For starters, we do not by any means believe that every movie has to have a story. Many of our award-winners, judges’ and audience favorites, have been from that mysterious fourth category, the plotless animated pieces that hurtle forward on the steam of their own creative hubris, seemingly making it up as they go along. However, being animation, the filmmakers have clearly had to consider every frame in detail. If only our live-action narratives received that much attention.
Though we are not expecting every film we receive to be structured around a story, it is actually much harder to NOT have one. Because, when a movie starts, a human audience will automatically seek out a story. It’s not our fault; it’s a survival instinct we’ve had for millenia, we can’t help it. If you’re eschewing a story, you’d better come up with something great to put in its place. And this brings us to the first category: the Mockumentary.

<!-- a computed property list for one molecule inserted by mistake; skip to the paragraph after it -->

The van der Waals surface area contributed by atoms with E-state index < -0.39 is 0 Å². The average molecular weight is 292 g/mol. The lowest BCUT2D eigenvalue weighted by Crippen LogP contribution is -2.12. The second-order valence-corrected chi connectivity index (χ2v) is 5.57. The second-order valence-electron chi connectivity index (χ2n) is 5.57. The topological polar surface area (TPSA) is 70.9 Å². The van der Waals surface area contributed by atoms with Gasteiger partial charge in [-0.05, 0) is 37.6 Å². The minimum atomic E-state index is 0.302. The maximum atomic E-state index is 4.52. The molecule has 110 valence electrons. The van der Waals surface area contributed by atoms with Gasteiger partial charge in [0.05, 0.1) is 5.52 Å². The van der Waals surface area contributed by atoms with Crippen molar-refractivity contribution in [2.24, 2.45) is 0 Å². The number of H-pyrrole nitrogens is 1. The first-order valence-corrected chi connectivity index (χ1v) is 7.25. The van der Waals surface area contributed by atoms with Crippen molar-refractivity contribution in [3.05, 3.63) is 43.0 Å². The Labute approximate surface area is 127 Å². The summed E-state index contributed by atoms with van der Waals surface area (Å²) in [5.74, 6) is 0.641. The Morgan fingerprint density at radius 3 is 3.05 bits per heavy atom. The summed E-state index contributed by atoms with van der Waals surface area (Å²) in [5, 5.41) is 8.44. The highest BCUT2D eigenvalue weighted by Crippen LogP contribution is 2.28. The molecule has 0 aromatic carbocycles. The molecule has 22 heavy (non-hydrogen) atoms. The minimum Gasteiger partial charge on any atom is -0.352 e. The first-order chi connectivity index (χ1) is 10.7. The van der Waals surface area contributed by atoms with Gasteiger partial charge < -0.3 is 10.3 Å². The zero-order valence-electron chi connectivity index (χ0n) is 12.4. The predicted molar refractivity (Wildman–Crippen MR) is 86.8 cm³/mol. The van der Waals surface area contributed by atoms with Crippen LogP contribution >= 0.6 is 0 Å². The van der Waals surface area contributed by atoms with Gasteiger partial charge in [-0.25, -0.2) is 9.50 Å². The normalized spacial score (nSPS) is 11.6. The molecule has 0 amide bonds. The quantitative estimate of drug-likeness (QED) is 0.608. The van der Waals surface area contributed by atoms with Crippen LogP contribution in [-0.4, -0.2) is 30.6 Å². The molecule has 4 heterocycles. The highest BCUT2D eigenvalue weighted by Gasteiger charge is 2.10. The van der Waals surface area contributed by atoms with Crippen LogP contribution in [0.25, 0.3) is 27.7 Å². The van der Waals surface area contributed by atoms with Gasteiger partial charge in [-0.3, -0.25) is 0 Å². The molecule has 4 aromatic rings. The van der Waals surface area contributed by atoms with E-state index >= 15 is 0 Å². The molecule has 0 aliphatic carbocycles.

Rather than a story, the mockumentary often revolves around a subject or style the filmmakers think is weird (but in a cool way): exercise videos, infomercials, nature documentaries, art films, history. You name it, we’ve seen it mocked with a semi-serious tone. The problem is that these films tend to have only one joke: “exercise videos/informercials/art films/etc. are goofy and self-important,” and the audience will pick up on that pretty fast. Then comes the follow-up question, the raison d’etre for filmmaking (and storytelling): “Okay; so what’s next?” And more often than not, there is no “next.” So, if that’s all you’ve got, you’d better make it quick. We have certainly shown movies like this, structured around one punchline, but they are rarely over 5 minutes long, and often under 3. Mockumentaries also tend to exist because the filmmakers are cracking each other up. And while making each other laugh is a great place to start, it’s imperative that you show your movie (or, better yet, your screenplay) to people who don’t think everything you do is funny. It’ll save you a lot of time and money, and it’ll help ensure that your film works for an audience that consists of more than just your friends. Listen to what they have to say, particularly the criticisms, and then RE-WRITE IT. A few times. Always.